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Int J Pediatr Obes. 2010 May 3;5(3):265-73. doi: 10.3109/17477160903268282.

Canadian childhood obesity estimates based on WHO, IOTF and CDC cut-points.

Author information

1
Health Information and Research Division, Statistics Canada, Ottawa, Ontario, Canada. Margot.Shields@statcan.gc.ca

Abstract

OBJECTIVE:

This article compares prevalence estimates of excess weight among Canadian children and youth according to three sets of body mass index (BMI) reference cut-points. The cut-points are based on growth curves generated by the World Health Organization (WHO), the International Obesity Task Force (IOTF), and the US Centers for Disease Control (CDC). A secondary objective is to compare estimates by method of data collection.

METHODS:

Prevalence estimates of overweight and obesity were produced for 2- to 17-year-olds using the three sets of BMI cut-points. Estimates are based on data from 8 661 respondents from the 2004 Canadian Community Health Survey and 1 840 respondents from the 1978/79 Canada Health Survey. In both surveys, the height and weight of children were measured.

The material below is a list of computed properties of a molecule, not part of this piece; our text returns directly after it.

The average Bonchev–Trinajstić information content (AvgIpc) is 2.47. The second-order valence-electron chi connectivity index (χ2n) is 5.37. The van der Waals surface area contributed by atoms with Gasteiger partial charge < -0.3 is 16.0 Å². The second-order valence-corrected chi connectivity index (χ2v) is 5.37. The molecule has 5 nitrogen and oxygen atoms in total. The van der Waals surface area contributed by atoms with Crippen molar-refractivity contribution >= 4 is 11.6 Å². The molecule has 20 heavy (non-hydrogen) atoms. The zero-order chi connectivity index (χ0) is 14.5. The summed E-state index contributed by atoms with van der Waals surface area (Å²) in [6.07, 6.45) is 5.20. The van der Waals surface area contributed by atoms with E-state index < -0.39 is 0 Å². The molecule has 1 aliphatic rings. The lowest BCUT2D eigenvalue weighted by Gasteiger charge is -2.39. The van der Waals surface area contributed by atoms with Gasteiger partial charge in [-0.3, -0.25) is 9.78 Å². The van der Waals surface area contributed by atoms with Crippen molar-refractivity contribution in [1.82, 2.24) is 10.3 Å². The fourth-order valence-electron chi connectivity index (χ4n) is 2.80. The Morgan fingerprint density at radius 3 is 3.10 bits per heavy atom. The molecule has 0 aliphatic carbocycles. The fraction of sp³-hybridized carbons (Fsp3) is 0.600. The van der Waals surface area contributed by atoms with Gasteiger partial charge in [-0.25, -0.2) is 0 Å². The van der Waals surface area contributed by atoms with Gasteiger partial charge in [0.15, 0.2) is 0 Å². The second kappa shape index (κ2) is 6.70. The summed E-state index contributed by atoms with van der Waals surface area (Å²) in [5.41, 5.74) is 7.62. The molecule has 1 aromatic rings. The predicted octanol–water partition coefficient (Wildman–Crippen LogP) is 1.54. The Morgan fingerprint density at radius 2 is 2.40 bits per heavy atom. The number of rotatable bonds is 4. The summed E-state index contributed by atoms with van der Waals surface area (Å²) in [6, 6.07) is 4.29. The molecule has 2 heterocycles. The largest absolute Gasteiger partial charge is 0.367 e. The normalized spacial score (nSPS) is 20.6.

RESULTS:

The 2004 prevalence estimate for the combined overweight/obese category is higher (35%) when based on the WHO cut-points compared with the IOTF (26%) or CDC (28%) cut-points. Estimates of the prevalence of obesity are similar based on WHO and CDC cut-points (13%), but lower when based on IOTF cut-points (8%). Absolute differences in excess weight estimates between 1978/79 and 2004 are similar based on the three sets of cut-points, but the relative increase is greater when based on the IOTF cut-points. Estimates vary substantially by method of data collection.

CONCLUSION:

When interpreting prevalence estimates of overweight and obesity for children and youth, it is important to consider the definitions used and the method of data collection.

PMID:
20210678
DOI:
10.3109/17477160903268282
[Indexed for MEDLINE]

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